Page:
By Dominique Vidalon
PARIS (Reuters) -France’s finance minister urged food retailers on Monday to do more to help consumers cope with high prices, as the government leans on them to agree to sell an anti-inflation basket of everyday essential goods at knockdown prices.
“The rise in food prices is a major concern and everyone must take its share, including retailers,” Bruno Le Maire told RTL radio.
“The state must do its share but retailers must also do more,” he added.
The government wants big retail chains such as Carrefour, Casino and the family-owned grocery dynasties Auchan and E. Leclerc, to sell a basket of about 50 everyday items at purchasing price from next month.
However, only smaller chains such as discounter Lidl and Systeme U, which launched its own action plan covering 150 private label products earlier this month, have agreed to the government initiative, which is not mandatory.
Some retailers such as Carrefour say they have already taken action by blocking prices on a set number of goods.
Others, including Auchan, have since responded by launching their own initiatives, saying there was a need to focus the basket more on fresh products such as meat, fish, fruits and vegetables.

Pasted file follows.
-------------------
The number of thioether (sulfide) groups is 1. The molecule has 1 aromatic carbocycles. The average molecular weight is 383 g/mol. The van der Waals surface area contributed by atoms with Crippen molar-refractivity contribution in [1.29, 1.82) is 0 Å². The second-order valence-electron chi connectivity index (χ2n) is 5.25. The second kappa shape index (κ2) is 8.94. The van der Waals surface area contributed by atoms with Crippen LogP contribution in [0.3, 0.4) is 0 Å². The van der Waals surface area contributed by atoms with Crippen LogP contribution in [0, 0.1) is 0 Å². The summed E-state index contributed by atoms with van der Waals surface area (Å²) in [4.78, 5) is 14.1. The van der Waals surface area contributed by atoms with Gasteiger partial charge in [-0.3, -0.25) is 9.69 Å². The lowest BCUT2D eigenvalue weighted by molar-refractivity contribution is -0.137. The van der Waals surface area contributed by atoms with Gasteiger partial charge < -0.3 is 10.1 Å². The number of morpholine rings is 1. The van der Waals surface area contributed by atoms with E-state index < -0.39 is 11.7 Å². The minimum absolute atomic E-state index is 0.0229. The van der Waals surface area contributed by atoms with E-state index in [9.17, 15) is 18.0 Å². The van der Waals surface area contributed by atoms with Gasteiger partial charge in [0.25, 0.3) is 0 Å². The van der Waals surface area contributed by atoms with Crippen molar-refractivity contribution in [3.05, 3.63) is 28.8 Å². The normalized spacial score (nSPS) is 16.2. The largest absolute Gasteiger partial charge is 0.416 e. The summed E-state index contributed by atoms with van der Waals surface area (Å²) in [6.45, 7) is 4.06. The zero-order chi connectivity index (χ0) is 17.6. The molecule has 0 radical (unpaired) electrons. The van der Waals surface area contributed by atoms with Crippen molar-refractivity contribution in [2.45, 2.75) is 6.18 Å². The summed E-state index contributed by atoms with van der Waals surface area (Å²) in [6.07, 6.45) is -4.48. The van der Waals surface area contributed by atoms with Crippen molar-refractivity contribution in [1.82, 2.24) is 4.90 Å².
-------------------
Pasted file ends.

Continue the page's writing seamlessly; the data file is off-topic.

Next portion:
The INSEE official statistics agency forecast last week that food price inflation would remain at 13% through the first half of the year.
Food prices were expected to become a bigger driver in the coming months of overall inflation, which was forecast nonetheless to ease from 6.0% in January to 5.0% by June.
The finance ministry conducted an investigation into food retailers’ margins last year, but did not find evidence of price gouging.
(Reporting by Dominique Vidalon; Additional reporting by Leigh Thomas; Editing by Sudip Kar-Gupta, Tassilo Hummel and Shounak Dasgupta)